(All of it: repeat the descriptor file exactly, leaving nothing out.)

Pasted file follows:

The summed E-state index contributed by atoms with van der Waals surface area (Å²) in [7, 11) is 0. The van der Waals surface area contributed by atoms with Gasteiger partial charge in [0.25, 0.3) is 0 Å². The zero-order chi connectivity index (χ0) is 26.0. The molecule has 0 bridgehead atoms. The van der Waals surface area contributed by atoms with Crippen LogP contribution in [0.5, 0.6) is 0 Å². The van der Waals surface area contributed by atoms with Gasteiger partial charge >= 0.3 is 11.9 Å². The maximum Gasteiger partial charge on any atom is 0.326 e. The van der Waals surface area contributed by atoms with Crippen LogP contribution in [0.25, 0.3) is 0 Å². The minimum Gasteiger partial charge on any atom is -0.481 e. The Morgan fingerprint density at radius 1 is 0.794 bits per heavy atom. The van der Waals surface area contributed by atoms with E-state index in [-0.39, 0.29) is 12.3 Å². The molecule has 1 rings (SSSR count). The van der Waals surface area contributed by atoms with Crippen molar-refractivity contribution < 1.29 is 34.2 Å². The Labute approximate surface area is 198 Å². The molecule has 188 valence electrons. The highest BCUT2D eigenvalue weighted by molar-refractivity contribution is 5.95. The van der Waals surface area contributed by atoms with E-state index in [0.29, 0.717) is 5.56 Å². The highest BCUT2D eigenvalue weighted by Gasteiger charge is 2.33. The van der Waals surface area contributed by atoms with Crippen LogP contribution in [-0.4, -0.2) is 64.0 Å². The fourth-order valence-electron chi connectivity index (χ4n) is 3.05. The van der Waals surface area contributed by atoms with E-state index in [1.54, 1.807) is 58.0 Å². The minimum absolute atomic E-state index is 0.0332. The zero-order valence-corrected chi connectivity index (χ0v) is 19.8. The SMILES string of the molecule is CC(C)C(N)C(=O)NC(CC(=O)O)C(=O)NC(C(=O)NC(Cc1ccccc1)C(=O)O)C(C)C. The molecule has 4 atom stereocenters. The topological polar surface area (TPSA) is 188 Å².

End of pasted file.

The summed E-state index contributed by atoms with van der Waals surface area (Å²) in [7, 11) is 0. The van der Waals surface area contributed by atoms with Gasteiger partial charge in [0.25, 0.3) is 0 Å². The zero-order chi connectivity index (χ0) is 26.0. The molecule has 0 bridgehead atoms. The van der Waals surface area contributed by atoms with Crippen LogP contribution in [0.5, 0.6) is 0 Å². The van der Waals surface area contributed by atoms with Gasteiger partial charge >= 0.3 is 11.9 Å². The maximum Gasteiger partial charge on any atom is 0.326 e. The van der Waals surface area contributed by atoms with Crippen LogP contribution in [0.25, 0.3) is 0 Å². The minimum Gasteiger partial charge on any atom is -0.481 e. The Morgan fingerprint density at radius 1 is 0.794 bits per heavy atom. The van der Waals surface area contributed by atoms with E-state index in [-0.39, 0.29) is 12.3 Å². The molecule has 1 rings (SSSR count). The van der Waals surface area contributed by atoms with Crippen molar-refractivity contribution < 1.29 is 34.2 Å². The Labute approximate surface area is 198 Å². The molecule has 188 valence electrons. The highest BCUT2D eigenvalue weighted by molar-refractivity contribution is 5.95. The van der Waals surface area contributed by atoms with E-state index in [0.29, 0.717) is 5.56 Å². The highest BCUT2D eigenvalue weighted by Gasteiger charge is 2.33. The van der Waals surface area contributed by atoms with Crippen LogP contribution in [-0.4, -0.2) is 64.0 Å². The fourth-order valence-electron chi connectivity index (χ4n) is 3.05. The van der Waals surface area contributed by atoms with E-state index in [1.54, 1.807) is 58.0 Å². The minimum absolute atomic E-state index is 0.0332. The zero-order valence-corrected chi connectivity index (χ0v) is 19.8. The SMILES string of the molecule is CC(C)C(N)C(=O)NC(CC(=O)O)C(=O)NC(C(=O)NC(Cc1ccccc1)C(=O)O)C(C)C. The molecule has 4 atom stereocenters. The topological polar surface area (TPSA) is 188 Å².